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By Craig Nova
469 pages, $18.95

News Book Reviewer

CRAIG NOVA IS a novelist in his 40s who lives in Vermont and has written several books that have been critical successes. His third book, "Incandescence," was even a bit of a cause celebre. It's an excellent city novel, but one of a kind.

He quickly turned from the burned-out-hippie vision best captured by Robert Stone to a more rural atmosphere similar to the minimalists. Still, he is not a minimalist.

His recent books are firmly set in nature. While their characters are often burned out, it's not city life, but lost opportunities and pressure from half-understood parental conflicts and pressure from an abusive community during adolescence that did it. The overriding impression in Nova is of fatalism not unlike that of the naturalists of the last century.

He writes in a straightforward style, somewhere between Anne Tyler and Raymond Carver. There is wise calmness to his voice, but also a dislocation that pervades even his style. This book is like a good-looking car with one bad shock absorber. Nova's writing is haunted. It can also be funny or visionary, but it's always haunted.

"Tornado Alley" was going to be called "Glare." It is the central image still, a kind of deeper form of incandescence. The idea of glare is that the total effect of a strong personality today is so strident that it cannot stand itself and is dangerous to those drawn to it.

There is nothing difficult about the stories told, but Nova's narrative style demands some attention. They are written from several perspectives, all in the first person. Two sections are written by the same people. These central characters are Marie Boule and Ben Lunn. Three-quarters of the book passes before they meet. Most of their experiences are with others. We get the feeling they were made for each other, but by the time they meet, they have become set in their ways.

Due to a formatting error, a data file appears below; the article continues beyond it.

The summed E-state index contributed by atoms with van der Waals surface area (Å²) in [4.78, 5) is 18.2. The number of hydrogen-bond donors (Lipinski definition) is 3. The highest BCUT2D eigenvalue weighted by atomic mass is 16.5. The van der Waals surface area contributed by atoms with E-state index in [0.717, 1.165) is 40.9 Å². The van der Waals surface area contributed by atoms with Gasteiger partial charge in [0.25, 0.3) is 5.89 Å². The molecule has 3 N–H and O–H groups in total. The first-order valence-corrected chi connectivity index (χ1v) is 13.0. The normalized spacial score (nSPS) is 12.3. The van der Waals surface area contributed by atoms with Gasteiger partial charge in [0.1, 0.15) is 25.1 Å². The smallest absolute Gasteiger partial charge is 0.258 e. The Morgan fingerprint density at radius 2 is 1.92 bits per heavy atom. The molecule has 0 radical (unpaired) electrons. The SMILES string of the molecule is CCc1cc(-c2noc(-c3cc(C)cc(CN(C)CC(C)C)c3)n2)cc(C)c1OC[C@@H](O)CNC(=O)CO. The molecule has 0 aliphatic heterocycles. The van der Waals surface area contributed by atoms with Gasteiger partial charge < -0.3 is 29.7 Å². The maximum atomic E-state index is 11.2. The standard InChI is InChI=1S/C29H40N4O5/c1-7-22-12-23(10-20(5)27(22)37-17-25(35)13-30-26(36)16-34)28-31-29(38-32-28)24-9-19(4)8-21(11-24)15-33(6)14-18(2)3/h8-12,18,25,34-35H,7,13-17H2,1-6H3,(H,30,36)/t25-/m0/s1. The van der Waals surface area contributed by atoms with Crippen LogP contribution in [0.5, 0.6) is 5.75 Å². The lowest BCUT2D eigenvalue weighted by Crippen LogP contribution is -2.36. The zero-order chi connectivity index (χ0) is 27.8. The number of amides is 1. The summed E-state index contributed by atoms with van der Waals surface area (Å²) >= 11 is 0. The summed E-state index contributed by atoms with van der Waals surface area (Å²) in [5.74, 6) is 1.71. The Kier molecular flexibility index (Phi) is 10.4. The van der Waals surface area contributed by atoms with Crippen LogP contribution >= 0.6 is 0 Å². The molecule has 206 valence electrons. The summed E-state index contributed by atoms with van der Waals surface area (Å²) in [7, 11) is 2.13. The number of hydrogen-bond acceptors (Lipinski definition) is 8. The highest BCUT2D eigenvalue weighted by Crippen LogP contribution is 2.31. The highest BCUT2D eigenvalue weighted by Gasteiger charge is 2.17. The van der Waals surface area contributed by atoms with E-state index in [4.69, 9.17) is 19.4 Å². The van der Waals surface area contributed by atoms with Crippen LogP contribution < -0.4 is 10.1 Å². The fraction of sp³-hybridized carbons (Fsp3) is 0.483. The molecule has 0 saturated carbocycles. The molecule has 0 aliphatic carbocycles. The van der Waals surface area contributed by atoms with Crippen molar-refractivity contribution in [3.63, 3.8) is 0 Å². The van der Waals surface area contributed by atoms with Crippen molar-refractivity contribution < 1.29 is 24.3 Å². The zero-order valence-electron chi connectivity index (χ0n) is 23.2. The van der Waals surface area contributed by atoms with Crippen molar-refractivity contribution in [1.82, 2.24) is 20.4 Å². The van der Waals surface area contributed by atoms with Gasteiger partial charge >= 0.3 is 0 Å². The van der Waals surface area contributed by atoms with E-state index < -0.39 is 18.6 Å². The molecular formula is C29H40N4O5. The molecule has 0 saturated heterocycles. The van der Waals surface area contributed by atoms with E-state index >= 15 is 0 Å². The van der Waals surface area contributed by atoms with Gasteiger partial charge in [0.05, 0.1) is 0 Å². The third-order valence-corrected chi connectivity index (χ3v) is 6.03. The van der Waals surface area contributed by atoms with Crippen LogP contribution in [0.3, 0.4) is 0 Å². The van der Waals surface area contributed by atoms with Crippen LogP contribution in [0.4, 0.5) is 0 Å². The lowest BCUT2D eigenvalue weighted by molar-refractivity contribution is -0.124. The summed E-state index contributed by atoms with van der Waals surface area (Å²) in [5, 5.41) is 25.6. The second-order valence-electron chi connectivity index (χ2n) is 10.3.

Marie Boule suffers through the indignation of selling vacuum cleaners with her father. The customers refer to her as jail bait -- before she knows what they are talking about. Nova is able to make both the reader and the character realize important changes are taking place from the inside as they happen.

Ben's father is a small town doctor who can't hold on to his flaky wife. She goes to Hollywood, almost driven there by the mute admiration of the town. This is difficult for young Ben to understand.

Both Ben and Marie are bright and beautiful, but both are townies, subject to the self-hate of provincialism. Both enter into romance naively and are met by jet set manipulators who rape them mentally and then physically.

Out of this Sherwood Anderson maelstrom comes a meteorologist who can predict tornadoes and a Mayflower madam who creates them. They finally meet, but the man has developed a habit of striking out in a violent rage of impotence. The one time he connects is disaster.

Marie becomes a femme fatale who knows it as Ben becomes a book worm with window-breaking rages. He becomes the intuitional man; she becomes the willful woman. Both are frustrated and prone to destructive behavior. After they meet, a life of crime seems one possible way out but as soon as they start, their basically healthy instincts block that path. They self-destruct instead.

It may not seem like much of a plot but it is written in such a way that the reader is drawn further and further into the tornado. You try to drive away from it in your mind, but that makes it even worse.

It's a book about change. Whether for better or worse people assess an untenable situation and make a break for it. The final break makes this book a circle for Ben. He stays with his children as long as possible. In this way, this book is a lot like Frank Conroy's recent masterpiece, "Mid Air." Ben has learned from his parents but he is still a victim of forces larger than he.

Nova writes about the most normal people and what they do -- hairdressing, hunting, weather forecasting, selling vacuum cleaners or having affairs out of boredom or from fear of violence. In this he may seem like a minimalist, a Raymond Carver a Frederick Barthelme. His writing is much more ambitious, though, than just cutting away at life. In fact he sometimes errs on the side of trying to do too much with these people and settings.

The message of this book is that the suffering, the passive, always win. Assertion never can.

William Carlos Williams said of poetry that is hard to get the news from it but people die miserably in their beds every day for lack of what can be found there. The same is true of a well-crafted novel. The novelists are out there now, but the will to read them seems to have shriveled.

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